Choosing thread for free-motion quilting can be a little intimidating at first. But with a few basics under your belt, you’ll be stitching pretty in no time.
When choosing free-motion quilting thread, you need to consider 4 main factors.
Do you want your quilting to stand out or blend in with you quilt top? Color will make all the difference here.
If you want the quilting to blend in, you’ll need to take a close look at your quilt top. If your quilt is multicolored, you can choose to quilt it in many colors of thread, switching spools and trimming the threads as you go. If your quilt has a white or light background, you may want to choose a thread color to match.
Also consider monofilament thread (pictured above) for a smooth, almost invisible finish. Though it is see-through, it comes in both light and dark shades to work with light and dark fabrics. If you want the fabric to stand out instead of the quilting thread, this may be the choice for you.
On the other hand, you can also use color to make your quilting designs stand out! In that case, go with any color you’d like, no matter how bright. This is a fun way to add another design element to your quilt.
The weight of your thread can also make an impact on your design. There’s thin thread like a 50-weight, a medium-weight thread like a 40-weight thread (pictured above), or a heavier thread like a 30-weight. The higher the number, the finer the thread will be.
While there’s no hard-and-fast answer on the best thread weight for free-motion quilting, here’s one rule you can follow: Use finer threads for free-motion quilting and thicker threads for piecing. The thickest threads are useful for hand quilting.
If you want your quilting to stand out, go with thread that has a bit more weight to it. If you’d like it to blend in, try a lighter 50-weight thread.
The content of your thread effect how it sews up during free-motion quilting. There are three common types of thread you can choose one, and the one that works best for you will likely depend on which type of thread your machine prefers.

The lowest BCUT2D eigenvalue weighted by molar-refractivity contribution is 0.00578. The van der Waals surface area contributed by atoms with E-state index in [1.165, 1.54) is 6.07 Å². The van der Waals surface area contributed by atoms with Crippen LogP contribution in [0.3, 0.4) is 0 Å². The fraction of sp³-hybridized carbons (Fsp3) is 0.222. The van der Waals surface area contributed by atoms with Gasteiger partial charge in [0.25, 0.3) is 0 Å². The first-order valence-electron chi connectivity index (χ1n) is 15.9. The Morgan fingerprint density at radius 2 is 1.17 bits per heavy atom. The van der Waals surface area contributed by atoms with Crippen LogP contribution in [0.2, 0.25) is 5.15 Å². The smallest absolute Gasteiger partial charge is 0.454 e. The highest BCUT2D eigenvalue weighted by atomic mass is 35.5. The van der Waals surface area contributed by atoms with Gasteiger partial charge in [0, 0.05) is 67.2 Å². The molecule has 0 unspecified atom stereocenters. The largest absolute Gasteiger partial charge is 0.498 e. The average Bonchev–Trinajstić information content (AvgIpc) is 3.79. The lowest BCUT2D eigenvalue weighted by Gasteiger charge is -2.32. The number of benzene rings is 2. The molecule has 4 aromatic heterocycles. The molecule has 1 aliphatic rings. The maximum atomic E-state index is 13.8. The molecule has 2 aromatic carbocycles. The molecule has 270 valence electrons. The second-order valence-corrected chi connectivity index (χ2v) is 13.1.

Polyester thread is strong, produces no lint and usually runs smoothly through a machines. It has more of a sheen than cotton thread. Great for quilts you’ll use everyday, polyester thread is stronger than cotton thread and can offer more definition to your free-motion quilting.
However, some people say that poly thread is too strong and its fibers will eventually shred the fibers of your pieced quilt.
Cotton thread devotees love that it’s a natural material. Being the same material as quilting fabric, it has a nice grip, making it a great choice for both piecing and quilting. It’s soft to touch and has a matte finish. It is commonly used for heirloom quilting, when you want the project to last for generations.
A common complaint about cotton thread is that it creates lint, and you’ll need to clean out your machine more often when sewing.
If you can’t decide between polyester and cotton threads, there are also poly-cotton blends that provide a happy medium for free-motion quilters.
Quilting threads come in large, medium and small spool sizes. When buying thread online or in the shop, take note of how many yards of thread are included in the spool. For instance, the Aurifil spools pictured above contain 1422 yards each, and they come in a set of 6 spools for a total of 8,532 yards. For smaller projects, you might be fine with a 125-yard or 250-yard thread spool.
How many yards you’ll need depends on the density of your free-motion quilting (how close the lines are to each other) and the size of your quilt. Here’s a helpful chart you can use to estimate how much thread to buy for your project.
What’s your favorite thread for free-motion quilting? We’d love to hear in the comments what it is and why you love it.